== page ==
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The nature of stock trading has seen dramatic change and increased sophistication, so it makes sense that the federal government should consider changes in how it protects and releases important economic data. According to a Wall Street Journal story Friday, that is exactly what the Obama administration is doing.
At issue are the advantages high-speed trading firms can gain over smaller investment firms and individual investors if information is leaked or released in such a way that it favors them. While there is probably no way of completely assuring fairness to all, it does behoove the government to consider whether the old ways of doing things assure unfairness.
According to the Journal, the talks are only at the preliminary stage and include White House economic advisers and officials from departments such as Labor, Commerce and the Federal Reserve.
Reports about economic growth, unemployment, manufacturing numbers and the divinations of the Federal Reserve can move markets dramatically and, using digital technology, at speeds sometimes measured in microseconds.
Given that reality should federal agencies keep using "lockup" rules that probably date to when reporters were clacking away on typewriters? Under this traditional arrangement, government agencies release the economic data to reporters with an embargo. This has served to give reporters time to assess the complex reports and dissect the information so that when the embargo is lifted, and publishing begins, news outlets can provide accurate stories that place the information in appropriate context.
But who is a journalist deserving of the special treatment? The Labor Department last year began withholding the embargoed information from several communication firms that it did not consider falling within the traditional journalistic role, but which instead push information to a select clientele.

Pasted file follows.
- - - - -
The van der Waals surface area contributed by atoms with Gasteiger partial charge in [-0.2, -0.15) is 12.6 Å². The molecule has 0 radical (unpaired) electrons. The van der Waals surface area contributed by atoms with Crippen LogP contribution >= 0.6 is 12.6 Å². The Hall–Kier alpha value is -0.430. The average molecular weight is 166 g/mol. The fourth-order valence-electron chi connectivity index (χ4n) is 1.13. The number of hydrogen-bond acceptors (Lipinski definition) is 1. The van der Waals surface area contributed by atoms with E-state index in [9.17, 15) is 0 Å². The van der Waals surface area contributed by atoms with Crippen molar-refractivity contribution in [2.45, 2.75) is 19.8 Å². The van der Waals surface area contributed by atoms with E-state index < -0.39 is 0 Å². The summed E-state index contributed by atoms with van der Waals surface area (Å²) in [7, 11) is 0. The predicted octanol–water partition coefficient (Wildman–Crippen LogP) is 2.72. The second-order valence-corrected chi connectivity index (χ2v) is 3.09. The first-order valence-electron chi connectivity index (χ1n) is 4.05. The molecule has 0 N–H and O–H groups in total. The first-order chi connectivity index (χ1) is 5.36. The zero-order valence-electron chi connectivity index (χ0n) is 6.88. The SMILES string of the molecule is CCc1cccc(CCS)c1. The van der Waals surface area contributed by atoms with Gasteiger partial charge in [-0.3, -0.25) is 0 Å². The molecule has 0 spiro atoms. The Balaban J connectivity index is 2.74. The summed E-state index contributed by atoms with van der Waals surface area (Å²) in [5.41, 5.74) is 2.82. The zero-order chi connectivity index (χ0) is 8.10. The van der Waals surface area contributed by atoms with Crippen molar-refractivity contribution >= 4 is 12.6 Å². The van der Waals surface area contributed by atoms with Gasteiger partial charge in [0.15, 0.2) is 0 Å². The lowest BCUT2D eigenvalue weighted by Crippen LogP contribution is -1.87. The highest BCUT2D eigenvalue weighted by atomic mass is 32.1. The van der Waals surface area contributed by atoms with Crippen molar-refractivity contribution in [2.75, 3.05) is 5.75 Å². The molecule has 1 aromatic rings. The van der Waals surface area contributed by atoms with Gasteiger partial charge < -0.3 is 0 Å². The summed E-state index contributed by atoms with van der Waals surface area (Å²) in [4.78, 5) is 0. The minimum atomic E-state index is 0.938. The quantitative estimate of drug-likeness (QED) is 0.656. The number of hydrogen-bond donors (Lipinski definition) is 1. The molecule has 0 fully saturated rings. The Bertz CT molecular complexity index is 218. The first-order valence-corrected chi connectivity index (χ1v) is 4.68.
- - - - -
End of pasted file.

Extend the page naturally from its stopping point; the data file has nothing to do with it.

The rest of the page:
Several media companies, including - as the Wall Street Journal acknowledged in its reporting - its parent company, Dow Jones & Co., use the lockup rules to prepare and then sell raw data from the government reports (paid for by all of us) to high-frequency trading firms.
"That data, sent along high-speed transmission lines, allows firms to make computerized trades before individual traders can react," wrote the Wall Street Journal.
That is blatantly unfair.
How can federal agencies improve the situation? Well, solutions won't be easy and may vary by agency and the nature of the information released. One solution may be to release the data directly to the Internet. High-speed and larger trading firms would still have an advantage, but at least they would not be provided the additional embargo time to organize the information and make lightening trades that change market dynamics before anyone else can act.
Also on the agenda is how to protect information. The prospects of billions of dollars in profits invite cheating. The Commerce and Labor departments are undertaking physical changes to improve security, including walls that wireless signals cannot penetrate.
In the meantime, the federal government needs to take cheating seriously and punish it severely. This is not a game. The Securities and Exchange Commission has launched several investigations, assisted by the FBI and other agencies, into reports that media firms or individuals have fed information to stock traders before its approved release time, a violation of insider-trading rules.
It seems nothing is as simple as it used to be.